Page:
The Sudoku of Site Design

Grading plan and sudoku comparison by Kristina Zalite

Grading plan and sudoku comparison by Kristina Zalite

A friend posted a grading plan on facebook and commented: “If you love sudoku and you are wanting a creative career, consider landscape architecture because site grading is real-life sudoku (with real life consequences).”

If you’ve played sudoku (or created grading plans), that’s about the best comparison I’ve seen. It also underlies how reliant on three dimensional problem solving landscape architecture is. You know where you’re starting (bottom of a hill), you know your destination (top of a hill), and you either brute force your way through solutions (trying different combinations until it works) or you have developed strategies that reduce (but don’t eliminate) the variations that you use.

This will resonate with anyone who has ever done a grading plan, and even more-so for those grading plans where you have multiple starting and ending points and you need to connect them to meet accessibility needs. For those of you that haven’t done this exercise… imagine a three dimensional sudoku game. It’s not a 3×3 grid, but a 3x3x3 grid. That’s what we’re solving on a complicated site. [ED: I’m also hoping you take a bit of pity on us… this stuff can boggle the mind.]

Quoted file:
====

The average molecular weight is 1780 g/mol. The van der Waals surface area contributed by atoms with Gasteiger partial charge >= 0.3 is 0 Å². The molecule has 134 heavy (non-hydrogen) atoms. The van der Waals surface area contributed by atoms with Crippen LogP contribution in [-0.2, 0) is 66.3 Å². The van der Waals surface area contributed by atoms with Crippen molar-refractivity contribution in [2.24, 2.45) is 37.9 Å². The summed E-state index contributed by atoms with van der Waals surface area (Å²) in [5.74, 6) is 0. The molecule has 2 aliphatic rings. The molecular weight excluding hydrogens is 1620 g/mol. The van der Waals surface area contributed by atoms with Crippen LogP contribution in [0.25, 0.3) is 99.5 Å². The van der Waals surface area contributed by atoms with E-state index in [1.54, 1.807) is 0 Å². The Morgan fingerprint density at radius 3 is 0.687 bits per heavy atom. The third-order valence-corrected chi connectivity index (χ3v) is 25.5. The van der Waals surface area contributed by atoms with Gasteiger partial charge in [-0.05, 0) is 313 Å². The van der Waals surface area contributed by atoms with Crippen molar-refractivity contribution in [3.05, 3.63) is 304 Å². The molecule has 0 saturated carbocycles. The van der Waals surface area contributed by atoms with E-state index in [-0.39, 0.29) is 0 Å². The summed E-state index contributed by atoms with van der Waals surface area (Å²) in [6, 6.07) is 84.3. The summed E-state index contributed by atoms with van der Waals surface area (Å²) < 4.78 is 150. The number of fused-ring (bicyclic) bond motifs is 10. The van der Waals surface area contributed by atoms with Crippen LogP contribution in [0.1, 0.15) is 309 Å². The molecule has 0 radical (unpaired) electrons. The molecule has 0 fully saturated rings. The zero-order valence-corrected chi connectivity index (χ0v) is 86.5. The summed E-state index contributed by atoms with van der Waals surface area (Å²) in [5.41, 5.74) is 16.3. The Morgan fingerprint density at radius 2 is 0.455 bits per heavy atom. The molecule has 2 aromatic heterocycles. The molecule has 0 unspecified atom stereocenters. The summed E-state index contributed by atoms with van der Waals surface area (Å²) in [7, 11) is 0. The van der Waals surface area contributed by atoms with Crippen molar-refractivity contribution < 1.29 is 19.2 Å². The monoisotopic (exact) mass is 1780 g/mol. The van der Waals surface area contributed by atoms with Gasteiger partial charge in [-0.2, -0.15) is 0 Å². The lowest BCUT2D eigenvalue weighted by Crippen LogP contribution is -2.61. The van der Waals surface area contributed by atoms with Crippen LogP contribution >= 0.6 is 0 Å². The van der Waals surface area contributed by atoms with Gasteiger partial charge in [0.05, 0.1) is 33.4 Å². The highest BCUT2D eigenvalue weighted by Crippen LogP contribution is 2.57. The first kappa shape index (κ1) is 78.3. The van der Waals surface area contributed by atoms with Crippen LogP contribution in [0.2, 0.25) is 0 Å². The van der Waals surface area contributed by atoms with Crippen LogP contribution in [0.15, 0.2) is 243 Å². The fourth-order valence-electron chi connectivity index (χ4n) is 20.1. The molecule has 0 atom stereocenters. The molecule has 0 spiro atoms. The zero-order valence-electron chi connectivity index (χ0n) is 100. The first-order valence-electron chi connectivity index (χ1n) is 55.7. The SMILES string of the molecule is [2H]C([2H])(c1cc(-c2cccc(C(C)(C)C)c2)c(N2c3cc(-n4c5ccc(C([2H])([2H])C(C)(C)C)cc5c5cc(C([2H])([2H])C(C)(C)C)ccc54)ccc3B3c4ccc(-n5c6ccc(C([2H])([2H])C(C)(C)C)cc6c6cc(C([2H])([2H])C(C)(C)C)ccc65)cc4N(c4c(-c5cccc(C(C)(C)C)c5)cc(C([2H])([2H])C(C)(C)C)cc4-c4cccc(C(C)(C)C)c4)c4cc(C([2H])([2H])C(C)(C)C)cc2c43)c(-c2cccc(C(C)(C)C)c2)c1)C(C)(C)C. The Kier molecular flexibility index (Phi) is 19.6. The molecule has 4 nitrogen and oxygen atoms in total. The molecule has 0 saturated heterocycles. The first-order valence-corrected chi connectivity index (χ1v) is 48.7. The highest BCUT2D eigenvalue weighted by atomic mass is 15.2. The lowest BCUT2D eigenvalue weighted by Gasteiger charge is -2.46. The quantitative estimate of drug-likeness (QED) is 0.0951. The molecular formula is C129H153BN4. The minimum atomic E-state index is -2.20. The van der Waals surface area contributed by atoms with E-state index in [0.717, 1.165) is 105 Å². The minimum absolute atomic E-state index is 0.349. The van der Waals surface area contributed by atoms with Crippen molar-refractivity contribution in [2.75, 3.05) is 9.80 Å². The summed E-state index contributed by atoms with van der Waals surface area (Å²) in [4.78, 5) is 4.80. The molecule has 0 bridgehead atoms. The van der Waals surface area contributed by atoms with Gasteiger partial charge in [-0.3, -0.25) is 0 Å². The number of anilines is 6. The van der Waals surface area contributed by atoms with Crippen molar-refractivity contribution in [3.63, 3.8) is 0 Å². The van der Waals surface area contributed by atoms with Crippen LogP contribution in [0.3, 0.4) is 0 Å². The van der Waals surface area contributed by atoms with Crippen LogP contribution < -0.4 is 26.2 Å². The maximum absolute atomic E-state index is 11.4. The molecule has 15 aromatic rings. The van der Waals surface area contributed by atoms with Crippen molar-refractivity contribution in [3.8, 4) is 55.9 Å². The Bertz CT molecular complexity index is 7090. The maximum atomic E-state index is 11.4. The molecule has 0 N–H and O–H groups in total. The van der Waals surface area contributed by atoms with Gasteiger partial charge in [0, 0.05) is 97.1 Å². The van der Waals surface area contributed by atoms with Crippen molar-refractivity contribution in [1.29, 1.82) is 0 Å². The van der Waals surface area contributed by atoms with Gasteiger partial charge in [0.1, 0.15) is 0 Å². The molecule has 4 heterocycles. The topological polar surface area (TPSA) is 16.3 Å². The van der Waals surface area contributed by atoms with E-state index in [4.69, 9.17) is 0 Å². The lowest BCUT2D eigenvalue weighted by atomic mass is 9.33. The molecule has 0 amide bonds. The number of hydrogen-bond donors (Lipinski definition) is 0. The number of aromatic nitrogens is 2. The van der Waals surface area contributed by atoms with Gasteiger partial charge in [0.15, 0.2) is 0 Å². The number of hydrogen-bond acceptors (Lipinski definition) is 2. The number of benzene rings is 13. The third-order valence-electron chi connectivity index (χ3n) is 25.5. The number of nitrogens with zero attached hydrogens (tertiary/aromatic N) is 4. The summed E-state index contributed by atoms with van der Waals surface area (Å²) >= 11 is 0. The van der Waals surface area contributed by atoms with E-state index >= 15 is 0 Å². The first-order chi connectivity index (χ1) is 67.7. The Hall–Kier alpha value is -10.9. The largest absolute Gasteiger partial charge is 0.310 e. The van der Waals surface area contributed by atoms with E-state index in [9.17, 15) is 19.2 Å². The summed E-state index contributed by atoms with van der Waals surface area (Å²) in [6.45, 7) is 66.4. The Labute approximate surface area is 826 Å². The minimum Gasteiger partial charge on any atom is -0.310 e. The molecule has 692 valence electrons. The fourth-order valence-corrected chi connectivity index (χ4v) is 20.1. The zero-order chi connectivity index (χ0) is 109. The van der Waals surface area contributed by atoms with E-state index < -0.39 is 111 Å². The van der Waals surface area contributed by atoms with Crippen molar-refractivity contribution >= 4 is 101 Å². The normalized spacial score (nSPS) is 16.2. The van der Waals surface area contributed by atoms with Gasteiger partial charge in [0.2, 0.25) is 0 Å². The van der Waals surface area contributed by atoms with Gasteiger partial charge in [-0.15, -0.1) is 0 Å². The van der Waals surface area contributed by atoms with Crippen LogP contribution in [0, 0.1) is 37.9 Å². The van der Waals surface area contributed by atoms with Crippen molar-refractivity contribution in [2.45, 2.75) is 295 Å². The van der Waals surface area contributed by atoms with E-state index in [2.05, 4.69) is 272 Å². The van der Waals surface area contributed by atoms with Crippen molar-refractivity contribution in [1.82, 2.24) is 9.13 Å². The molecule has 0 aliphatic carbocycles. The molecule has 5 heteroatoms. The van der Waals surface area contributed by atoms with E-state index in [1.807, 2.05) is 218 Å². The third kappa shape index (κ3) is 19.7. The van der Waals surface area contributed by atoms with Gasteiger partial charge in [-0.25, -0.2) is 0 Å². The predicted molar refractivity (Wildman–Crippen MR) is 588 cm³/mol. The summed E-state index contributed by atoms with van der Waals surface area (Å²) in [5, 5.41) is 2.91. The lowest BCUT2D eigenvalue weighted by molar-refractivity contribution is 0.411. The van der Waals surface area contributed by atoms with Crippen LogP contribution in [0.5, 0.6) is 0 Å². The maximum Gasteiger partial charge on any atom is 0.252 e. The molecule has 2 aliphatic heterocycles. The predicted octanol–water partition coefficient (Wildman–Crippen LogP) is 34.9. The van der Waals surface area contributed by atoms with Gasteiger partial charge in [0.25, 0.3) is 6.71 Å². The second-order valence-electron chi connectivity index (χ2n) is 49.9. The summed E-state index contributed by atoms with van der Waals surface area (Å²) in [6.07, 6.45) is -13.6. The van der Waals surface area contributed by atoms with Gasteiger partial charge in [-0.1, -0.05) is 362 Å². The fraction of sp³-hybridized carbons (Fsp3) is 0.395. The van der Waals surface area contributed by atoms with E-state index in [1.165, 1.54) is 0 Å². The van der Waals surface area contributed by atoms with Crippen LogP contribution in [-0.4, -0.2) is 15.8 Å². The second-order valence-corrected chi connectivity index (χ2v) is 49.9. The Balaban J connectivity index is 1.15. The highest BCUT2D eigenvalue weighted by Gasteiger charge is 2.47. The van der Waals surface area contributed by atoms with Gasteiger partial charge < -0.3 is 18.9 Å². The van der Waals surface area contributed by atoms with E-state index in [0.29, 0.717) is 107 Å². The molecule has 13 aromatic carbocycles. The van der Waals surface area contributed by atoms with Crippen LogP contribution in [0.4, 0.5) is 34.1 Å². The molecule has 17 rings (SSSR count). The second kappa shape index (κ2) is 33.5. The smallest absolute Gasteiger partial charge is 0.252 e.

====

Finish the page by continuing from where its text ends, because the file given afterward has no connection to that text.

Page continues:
You also have to keep track of your solution iterations, and make tough choices on which ones are better than others as you assemble them into a cohesive plan. Balancing access, constructability, cost, aesthetics and client opinion… and what the architect is pushing for to blend with their thoughts, and the civil engineer is pushing for in their approach. Imagine playing sudoku where you have the pen, but it’s a bunch of people around you telling you how to do it.

So… landscape architecture is about aesthetics and design, but it also involves us trying to find the simplest and most graceful solution to complex puzzles under the pressure of countless variables that should be considered. When most people think of what we do, they think of planting plans. The reality is that math and strategic problem solving and client/team management are likely closer to our reality.

[ED: I love brilliant flashes of the obvious and things that help me understand (and describe) my world better. Thank you Kristina for this lovely revelation.]


About the Author: Peter Briggs is a landscape architect who has a current preoccupation with the business of design. For more bio information, please see: